Hawkins in harness, now a fully-fledged guide dog!
I went on to raise three more puppies and co-raised a fourth for guide dogs, before moving out of state and out of the puppy raising territory. When I moved to Texas several years later, I thought of Hawkins, living just 4 hours away, but decided against writing or calling. I was busy with work, graduate school, competing with my own dogs in schutzhund, and working with a search and rescue team, and I figured his handler was probably equally as busy. I missed raising, and while I lived there, Guide Dogs started a brand new puppy raising club in Dallas, the same city that Hawkins was working in (I would find out years later that they actually moved out of Texas, but I didn’t know this at the time), but at 4 hours away, it was too far for me to become a puppy raiser again. Shortly after I left Texas, having graduated from my graduate program, a puppy club would open in Austin where I was living, ironically.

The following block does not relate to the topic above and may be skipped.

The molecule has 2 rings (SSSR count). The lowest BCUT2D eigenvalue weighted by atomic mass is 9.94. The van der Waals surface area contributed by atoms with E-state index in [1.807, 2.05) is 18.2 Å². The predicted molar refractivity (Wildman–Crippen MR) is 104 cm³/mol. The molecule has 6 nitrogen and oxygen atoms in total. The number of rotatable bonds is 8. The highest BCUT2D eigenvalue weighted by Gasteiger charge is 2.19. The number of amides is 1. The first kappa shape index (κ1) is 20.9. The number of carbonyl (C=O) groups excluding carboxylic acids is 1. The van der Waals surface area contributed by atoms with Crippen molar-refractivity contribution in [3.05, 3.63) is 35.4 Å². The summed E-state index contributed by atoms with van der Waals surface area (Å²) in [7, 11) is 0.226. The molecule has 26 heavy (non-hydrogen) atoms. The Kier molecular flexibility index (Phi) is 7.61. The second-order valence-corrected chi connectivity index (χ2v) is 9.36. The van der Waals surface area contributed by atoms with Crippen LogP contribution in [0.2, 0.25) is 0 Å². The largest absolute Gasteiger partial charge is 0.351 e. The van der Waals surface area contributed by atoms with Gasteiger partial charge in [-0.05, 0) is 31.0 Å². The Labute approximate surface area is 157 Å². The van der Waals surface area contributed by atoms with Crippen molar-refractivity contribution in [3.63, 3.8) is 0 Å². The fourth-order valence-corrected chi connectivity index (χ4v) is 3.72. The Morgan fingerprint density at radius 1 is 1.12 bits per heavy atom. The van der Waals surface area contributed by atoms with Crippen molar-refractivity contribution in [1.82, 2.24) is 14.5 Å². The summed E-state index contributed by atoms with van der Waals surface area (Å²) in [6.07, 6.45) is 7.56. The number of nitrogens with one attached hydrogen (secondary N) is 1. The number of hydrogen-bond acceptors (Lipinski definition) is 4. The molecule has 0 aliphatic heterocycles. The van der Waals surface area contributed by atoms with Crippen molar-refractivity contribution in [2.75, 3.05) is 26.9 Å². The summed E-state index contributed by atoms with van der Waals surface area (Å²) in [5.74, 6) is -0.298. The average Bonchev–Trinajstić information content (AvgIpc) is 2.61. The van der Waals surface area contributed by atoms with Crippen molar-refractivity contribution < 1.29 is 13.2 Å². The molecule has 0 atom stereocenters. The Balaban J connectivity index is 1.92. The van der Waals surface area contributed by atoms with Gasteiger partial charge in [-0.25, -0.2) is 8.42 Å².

I moved temporarily to Tennessee and it was in December of 2012, nearly 10 years after I’d last seen Hawkins, that Guide Dogs gave me a call. Hawkins had been retired due to his advancing age (he was approaching 12 years old) and some arthritis. His handler couldn’t keep him in his old age, and he’d been returned to the guide dog school for placement. Did I want him back?
Did I want him back?! Yes!! Of course! I jumped at the chance to bring home my Hawky-Wockie with the cute pink nose. The ‘corndog’ puppy (so nicknamed because he was yellow on the outside, pink on the inside, and a total goofball). But I was in the middle of getting ready to move to West Palm Beach for a job offer, and couldn’t get him. Even if Guide Dogs brought him to me, I had no where to put him. So I called my mom, who still lived in California, who owned one of my puppies, and my co-raised puppy, that had both failed guide dog school. She was happy to keep Hawkins for me for a few months, and made the drive to the California campus to collect him.
Picking Hawkins up